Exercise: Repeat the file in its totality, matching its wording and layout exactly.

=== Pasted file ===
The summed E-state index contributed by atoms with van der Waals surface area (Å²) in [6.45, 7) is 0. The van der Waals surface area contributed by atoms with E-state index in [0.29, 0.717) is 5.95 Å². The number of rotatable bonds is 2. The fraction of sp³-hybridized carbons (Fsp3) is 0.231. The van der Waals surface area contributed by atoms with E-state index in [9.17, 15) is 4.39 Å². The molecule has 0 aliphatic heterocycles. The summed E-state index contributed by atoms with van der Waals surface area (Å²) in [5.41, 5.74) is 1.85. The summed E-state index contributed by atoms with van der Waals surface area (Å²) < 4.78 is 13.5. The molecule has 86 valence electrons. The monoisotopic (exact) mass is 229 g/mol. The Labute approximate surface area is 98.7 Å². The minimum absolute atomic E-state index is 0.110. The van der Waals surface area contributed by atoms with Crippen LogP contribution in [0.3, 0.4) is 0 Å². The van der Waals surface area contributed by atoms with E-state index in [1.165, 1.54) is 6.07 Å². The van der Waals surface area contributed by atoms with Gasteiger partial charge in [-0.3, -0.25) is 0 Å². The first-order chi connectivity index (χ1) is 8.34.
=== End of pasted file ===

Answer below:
The summed E-state index contributed by atoms with van der Waals surface area (Å²) in [6.45, 7) is 0. The van der Waals surface area contributed by atoms with E-state index in [0.29, 0.717) is 5.95 Å². The number of rotatable bonds is 2. The fraction of sp³-hybridized carbons (Fsp3) is 0.231. The van der Waals surface area contributed by atoms with E-state index in [9.17, 15) is 4.39 Å². The molecule has 0 aliphatic heterocycles. The summed E-state index contributed by atoms with van der Waals surface area (Å²) in [5.41, 5.74) is 1.85. The summed E-state index contributed by atoms with van der Waals surface area (Å²) < 4.78 is 13.5. The molecule has 86 valence electrons. The monoisotopic (exact) mass is 229 g/mol. The Labute approximate surface area is 98.7 Å². The minimum absolute atomic E-state index is 0.110. The van der Waals surface area contributed by atoms with Crippen LogP contribution in [0.3, 0.4) is 0 Å². The van der Waals surface area contributed by atoms with E-state index in [1.165, 1.54) is 6.07 Å². The van der Waals surface area contributed by atoms with Gasteiger partial charge in [-0.3, -0.25) is 0 Å². The first-order chi connectivity index (χ1) is 8.34.